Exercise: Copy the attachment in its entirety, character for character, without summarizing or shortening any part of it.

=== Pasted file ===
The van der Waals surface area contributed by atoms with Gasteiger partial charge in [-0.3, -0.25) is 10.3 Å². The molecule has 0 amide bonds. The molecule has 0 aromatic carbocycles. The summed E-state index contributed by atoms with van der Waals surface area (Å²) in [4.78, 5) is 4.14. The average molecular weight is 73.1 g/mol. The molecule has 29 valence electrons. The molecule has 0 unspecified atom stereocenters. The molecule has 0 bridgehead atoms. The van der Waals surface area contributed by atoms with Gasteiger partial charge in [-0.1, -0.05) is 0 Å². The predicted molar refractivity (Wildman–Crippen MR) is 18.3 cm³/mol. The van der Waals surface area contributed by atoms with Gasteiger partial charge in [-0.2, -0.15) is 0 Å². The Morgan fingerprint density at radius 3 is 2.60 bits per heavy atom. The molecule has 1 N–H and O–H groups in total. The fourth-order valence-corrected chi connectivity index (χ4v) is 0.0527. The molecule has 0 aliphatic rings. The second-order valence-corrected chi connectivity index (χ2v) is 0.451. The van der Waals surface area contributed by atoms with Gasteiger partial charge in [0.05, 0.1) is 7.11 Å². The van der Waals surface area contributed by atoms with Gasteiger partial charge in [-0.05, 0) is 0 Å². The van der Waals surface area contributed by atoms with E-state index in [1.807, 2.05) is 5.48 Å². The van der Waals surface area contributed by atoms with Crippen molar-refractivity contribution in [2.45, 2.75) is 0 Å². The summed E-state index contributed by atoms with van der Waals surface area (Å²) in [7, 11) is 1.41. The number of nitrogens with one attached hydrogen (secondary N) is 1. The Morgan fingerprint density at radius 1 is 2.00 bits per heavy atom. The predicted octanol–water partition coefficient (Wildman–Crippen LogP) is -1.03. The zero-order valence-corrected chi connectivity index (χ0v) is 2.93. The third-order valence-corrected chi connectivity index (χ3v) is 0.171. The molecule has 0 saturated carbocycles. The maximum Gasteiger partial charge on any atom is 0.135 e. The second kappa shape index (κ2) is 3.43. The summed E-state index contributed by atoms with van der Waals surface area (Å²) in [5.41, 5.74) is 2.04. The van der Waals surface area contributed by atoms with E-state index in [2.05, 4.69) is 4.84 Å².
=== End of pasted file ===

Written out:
The van der Waals surface area contributed by atoms with Gasteiger partial charge in [-0.3, -0.25) is 10.3 Å². The molecule has 0 amide bonds. The molecule has 0 aromatic carbocycles. The summed E-state index contributed by atoms with van der Waals surface area (Å²) in [4.78, 5) is 4.14. The average molecular weight is 73.1 g/mol. The molecule has 29 valence electrons. The molecule has 0 unspecified atom stereocenters. The molecule has 0 bridgehead atoms. The van der Waals surface area contributed by atoms with Gasteiger partial charge in [-0.1, -0.05) is 0 Å². The predicted molar refractivity (Wildman–Crippen MR) is 18.3 cm³/mol. The van der Waals surface area contributed by atoms with Gasteiger partial charge in [-0.2, -0.15) is 0 Å². The Morgan fingerprint density at radius 3 is 2.60 bits per heavy atom. The molecule has 1 N–H and O–H groups in total. The fourth-order valence-corrected chi connectivity index (χ4v) is 0.0527. The molecule has 0 aliphatic rings. The second-order valence-corrected chi connectivity index (χ2v) is 0.451. The van der Waals surface area contributed by atoms with Gasteiger partial charge in [0.05, 0.1) is 7.11 Å². The van der Waals surface area contributed by atoms with Gasteiger partial charge in [-0.05, 0) is 0 Å². The van der Waals surface area contributed by atoms with E-state index in [1.807, 2.05) is 5.48 Å². The van der Waals surface area contributed by atoms with Crippen molar-refractivity contribution in [2.45, 2.75) is 0 Å². The summed E-state index contributed by atoms with van der Waals surface area (Å²) in [7, 11) is 1.41. The number of nitrogens with one attached hydrogen (secondary N) is 1. The Morgan fingerprint density at radius 1 is 2.00 bits per heavy atom. The predicted octanol–water partition coefficient (Wildman–Crippen LogP) is -1.03. The zero-order valence-corrected chi connectivity index (χ0v) is 2.93. The third-order valence-corrected chi connectivity index (χ3v) is 0.171. The molecule has 0 saturated carbocycles. The maximum Gasteiger partial charge on any atom is 0.135 e. The second kappa shape index (κ2) is 3.43. The summed E-state index contributed by atoms with van der Waals surface area (Å²) in [5.41, 5.74) is 2.04. The van der Waals surface area contributed by atoms with E-state index in [2.05, 4.69) is 4.84 Å².